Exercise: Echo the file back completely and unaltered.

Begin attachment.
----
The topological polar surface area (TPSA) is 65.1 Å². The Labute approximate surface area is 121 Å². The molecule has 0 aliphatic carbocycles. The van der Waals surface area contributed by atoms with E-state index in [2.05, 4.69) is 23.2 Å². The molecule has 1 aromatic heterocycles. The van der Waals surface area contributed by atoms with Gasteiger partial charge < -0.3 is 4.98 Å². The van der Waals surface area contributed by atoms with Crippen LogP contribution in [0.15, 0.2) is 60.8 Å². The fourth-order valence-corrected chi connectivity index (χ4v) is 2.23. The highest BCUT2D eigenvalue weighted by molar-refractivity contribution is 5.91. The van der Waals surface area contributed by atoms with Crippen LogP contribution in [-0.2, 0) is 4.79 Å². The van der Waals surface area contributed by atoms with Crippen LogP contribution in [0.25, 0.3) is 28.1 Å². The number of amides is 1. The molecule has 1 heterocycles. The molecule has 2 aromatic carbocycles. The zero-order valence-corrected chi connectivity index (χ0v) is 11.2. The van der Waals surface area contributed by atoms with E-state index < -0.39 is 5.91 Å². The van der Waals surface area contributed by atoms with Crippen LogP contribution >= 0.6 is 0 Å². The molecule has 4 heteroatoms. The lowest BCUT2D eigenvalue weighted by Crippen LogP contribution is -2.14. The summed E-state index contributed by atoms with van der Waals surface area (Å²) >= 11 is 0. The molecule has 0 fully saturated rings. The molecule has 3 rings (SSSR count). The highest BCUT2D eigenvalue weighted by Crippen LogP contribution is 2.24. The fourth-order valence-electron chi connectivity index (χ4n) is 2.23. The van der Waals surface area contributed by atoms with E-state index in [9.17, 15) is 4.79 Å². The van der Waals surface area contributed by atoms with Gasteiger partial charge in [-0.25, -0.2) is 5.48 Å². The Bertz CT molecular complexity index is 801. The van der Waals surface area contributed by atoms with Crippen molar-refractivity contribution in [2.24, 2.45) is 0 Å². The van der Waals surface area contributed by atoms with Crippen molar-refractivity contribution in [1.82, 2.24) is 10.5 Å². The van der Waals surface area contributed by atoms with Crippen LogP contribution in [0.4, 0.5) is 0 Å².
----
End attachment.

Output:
The topological polar surface area (TPSA) is 65.1 Å². The Labute approximate surface area is 121 Å². The molecule has 0 aliphatic carbocycles. The van der Waals surface area contributed by atoms with E-state index in [2.05, 4.69) is 23.2 Å². The molecule has 1 aromatic heterocycles. The van der Waals surface area contributed by atoms with Gasteiger partial charge < -0.3 is 4.98 Å². The van der Waals surface area contributed by atoms with Crippen LogP contribution in [0.15, 0.2) is 60.8 Å². The fourth-order valence-corrected chi connectivity index (χ4v) is 2.23. The highest BCUT2D eigenvalue weighted by molar-refractivity contribution is 5.91. The van der Waals surface area contributed by atoms with Crippen LogP contribution in [-0.2, 0) is 4.79 Å². The van der Waals surface area contributed by atoms with Crippen LogP contribution in [0.25, 0.3) is 28.1 Å². The number of amides is 1. The molecule has 1 heterocycles. The molecule has 2 aromatic carbocycles. The zero-order valence-corrected chi connectivity index (χ0v) is 11.2. The van der Waals surface area contributed by atoms with E-state index < -0.39 is 5.91 Å². The van der Waals surface area contributed by atoms with Crippen LogP contribution >= 0.6 is 0 Å². The molecule has 4 heteroatoms. The lowest BCUT2D eigenvalue weighted by Crippen LogP contribution is -2.14. The summed E-state index contributed by atoms with van der Waals surface area (Å²) >= 11 is 0. The molecule has 0 fully saturated rings. The molecule has 3 rings (SSSR count). The highest BCUT2D eigenvalue weighted by Crippen LogP contribution is 2.24. The fourth-order valence-electron chi connectivity index (χ4n) is 2.23. The van der Waals surface area contributed by atoms with E-state index in [9.17, 15) is 4.79 Å². The van der Waals surface area contributed by atoms with Gasteiger partial charge in [-0.25, -0.2) is 5.48 Å². The Bertz CT molecular complexity index is 801. The van der Waals surface area contributed by atoms with Crippen molar-refractivity contribution in [2.24, 2.45) is 0 Å². The van der Waals surface area contributed by atoms with Crippen molar-refractivity contribution in [1.82, 2.24) is 10.5 Å². The van der Waals surface area contributed by atoms with Crippen LogP contribution in [0.4, 0.5) is 0 Å².